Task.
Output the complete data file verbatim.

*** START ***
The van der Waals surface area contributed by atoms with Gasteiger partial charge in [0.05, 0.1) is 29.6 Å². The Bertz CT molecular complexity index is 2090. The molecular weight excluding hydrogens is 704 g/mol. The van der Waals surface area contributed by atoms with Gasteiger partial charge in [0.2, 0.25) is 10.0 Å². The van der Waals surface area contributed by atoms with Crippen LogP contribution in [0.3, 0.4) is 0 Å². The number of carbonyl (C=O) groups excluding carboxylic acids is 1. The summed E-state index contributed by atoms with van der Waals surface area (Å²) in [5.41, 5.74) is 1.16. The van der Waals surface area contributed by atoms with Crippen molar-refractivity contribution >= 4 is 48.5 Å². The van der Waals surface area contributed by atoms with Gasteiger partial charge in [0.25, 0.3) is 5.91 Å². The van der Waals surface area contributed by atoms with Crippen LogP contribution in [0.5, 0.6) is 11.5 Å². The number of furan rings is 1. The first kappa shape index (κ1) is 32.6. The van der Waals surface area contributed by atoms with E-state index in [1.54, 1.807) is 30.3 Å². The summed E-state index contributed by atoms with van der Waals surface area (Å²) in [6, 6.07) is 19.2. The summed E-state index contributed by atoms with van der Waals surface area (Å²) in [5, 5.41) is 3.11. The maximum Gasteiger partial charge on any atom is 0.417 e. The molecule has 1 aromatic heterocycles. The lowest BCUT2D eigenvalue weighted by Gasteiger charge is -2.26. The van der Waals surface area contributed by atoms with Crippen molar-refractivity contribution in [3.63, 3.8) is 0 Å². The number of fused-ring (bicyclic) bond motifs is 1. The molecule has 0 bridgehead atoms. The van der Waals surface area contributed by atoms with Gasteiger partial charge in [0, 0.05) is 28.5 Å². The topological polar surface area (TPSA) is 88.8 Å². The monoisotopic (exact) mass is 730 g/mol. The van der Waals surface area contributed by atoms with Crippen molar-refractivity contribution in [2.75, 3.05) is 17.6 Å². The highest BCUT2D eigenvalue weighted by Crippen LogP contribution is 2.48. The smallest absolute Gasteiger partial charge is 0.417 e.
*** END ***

The van der Waals surface area contributed by atoms with Gasteiger partial charge in [0.05, 0.1) is 29.6 Å². The Bertz CT molecular complexity index is 2090. The molecular weight excluding hydrogens is 704 g/mol. The van der Waals surface area contributed by atoms with Gasteiger partial charge in [0.2, 0.25) is 10.0 Å². The van der Waals surface area contributed by atoms with Crippen LogP contribution in [0.3, 0.4) is 0 Å². The number of carbonyl (C=O) groups excluding carboxylic acids is 1. The summed E-state index contributed by atoms with van der Waals surface area (Å²) in [5.41, 5.74) is 1.16. The van der Waals surface area contributed by atoms with Crippen molar-refractivity contribution >= 4 is 48.5 Å². The van der Waals surface area contributed by atoms with Gasteiger partial charge in [0.25, 0.3) is 5.91 Å². The van der Waals surface area contributed by atoms with Crippen LogP contribution in [0.5, 0.6) is 11.5 Å². The number of furan rings is 1. The first kappa shape index (κ1) is 32.6. The van der Waals surface area contributed by atoms with E-state index in [1.54, 1.807) is 30.3 Å². The summed E-state index contributed by atoms with van der Waals surface area (Å²) in [6, 6.07) is 19.2. The summed E-state index contributed by atoms with van der Waals surface area (Å²) in [5, 5.41) is 3.11. The maximum Gasteiger partial charge on any atom is 0.417 e. The molecule has 1 aromatic heterocycles. The lowest BCUT2D eigenvalue weighted by Gasteiger charge is -2.26. The van der Waals surface area contributed by atoms with Crippen molar-refractivity contribution in [3.63, 3.8) is 0 Å². The number of fused-ring (bicyclic) bond motifs is 1. The molecule has 0 bridgehead atoms. The van der Waals surface area contributed by atoms with Gasteiger partial charge in [0, 0.05) is 28.5 Å². The topological polar surface area (TPSA) is 88.8 Å². The monoisotopic (exact) mass is 730 g/mol. The van der Waals surface area contributed by atoms with Crippen molar-refractivity contribution in [2.75, 3.05) is 17.6 Å². The highest BCUT2D eigenvalue weighted by Crippen LogP contribution is 2.48. The smallest absolute Gasteiger partial charge is 0.417 e.